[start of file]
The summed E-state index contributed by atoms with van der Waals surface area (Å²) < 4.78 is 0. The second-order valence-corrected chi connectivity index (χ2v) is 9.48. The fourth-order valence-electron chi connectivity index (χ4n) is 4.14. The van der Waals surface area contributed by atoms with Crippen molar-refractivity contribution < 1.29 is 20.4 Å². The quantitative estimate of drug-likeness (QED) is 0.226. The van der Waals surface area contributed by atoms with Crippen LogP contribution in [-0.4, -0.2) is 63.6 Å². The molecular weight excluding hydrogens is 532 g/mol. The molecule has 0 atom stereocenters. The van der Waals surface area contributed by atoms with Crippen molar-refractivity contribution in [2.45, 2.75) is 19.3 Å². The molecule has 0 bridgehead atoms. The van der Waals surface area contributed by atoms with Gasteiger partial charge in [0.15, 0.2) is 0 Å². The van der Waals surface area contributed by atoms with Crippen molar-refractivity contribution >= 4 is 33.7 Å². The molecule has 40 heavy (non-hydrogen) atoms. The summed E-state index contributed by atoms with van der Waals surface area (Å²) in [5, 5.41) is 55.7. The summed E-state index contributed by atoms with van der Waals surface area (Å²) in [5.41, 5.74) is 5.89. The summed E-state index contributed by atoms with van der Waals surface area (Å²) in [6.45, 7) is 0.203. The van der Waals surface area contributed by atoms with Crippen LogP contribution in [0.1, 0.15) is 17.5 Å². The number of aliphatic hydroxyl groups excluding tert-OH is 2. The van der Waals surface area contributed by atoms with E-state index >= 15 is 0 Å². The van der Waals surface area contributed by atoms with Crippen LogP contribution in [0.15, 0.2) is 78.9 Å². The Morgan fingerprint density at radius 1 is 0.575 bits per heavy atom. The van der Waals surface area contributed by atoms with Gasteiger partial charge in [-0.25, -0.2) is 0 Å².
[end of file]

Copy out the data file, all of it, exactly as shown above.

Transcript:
The summed E-state index contributed by atoms with van der Waals surface area (Å²) < 4.78 is 0. The second-order valence-corrected chi connectivity index (χ2v) is 9.48. The fourth-order valence-electron chi connectivity index (χ4n) is 4.14. The van der Waals surface area contributed by atoms with Crippen molar-refractivity contribution < 1.29 is 20.4 Å². The quantitative estimate of drug-likeness (QED) is 0.226. The van der Waals surface area contributed by atoms with Crippen LogP contribution in [-0.4, -0.2) is 63.6 Å². The molecular weight excluding hydrogens is 532 g/mol. The molecule has 0 atom stereocenters. The van der Waals surface area contributed by atoms with Crippen molar-refractivity contribution in [2.45, 2.75) is 19.3 Å². The molecule has 0 bridgehead atoms. The van der Waals surface area contributed by atoms with Gasteiger partial charge in [0.15, 0.2) is 0 Å². The van der Waals surface area contributed by atoms with Crippen molar-refractivity contribution >= 4 is 33.7 Å². The molecule has 40 heavy (non-hydrogen) atoms. The summed E-state index contributed by atoms with van der Waals surface area (Å²) in [5, 5.41) is 55.7. The summed E-state index contributed by atoms with van der Waals surface area (Å²) in [5.41, 5.74) is 5.89. The summed E-state index contributed by atoms with van der Waals surface area (Å²) in [6.45, 7) is 0.203. The van der Waals surface area contributed by atoms with Crippen LogP contribution in [0.1, 0.15) is 17.5 Å². The number of aliphatic hydroxyl groups excluding tert-OH is 2. The van der Waals surface area contributed by atoms with E-state index >= 15 is 0 Å². The van der Waals surface area contributed by atoms with Crippen LogP contribution in [0.15, 0.2) is 78.9 Å². The Morgan fingerprint density at radius 1 is 0.575 bits per heavy atom. The van der Waals surface area contributed by atoms with Gasteiger partial charge in [-0.25, -0.2) is 0 Å².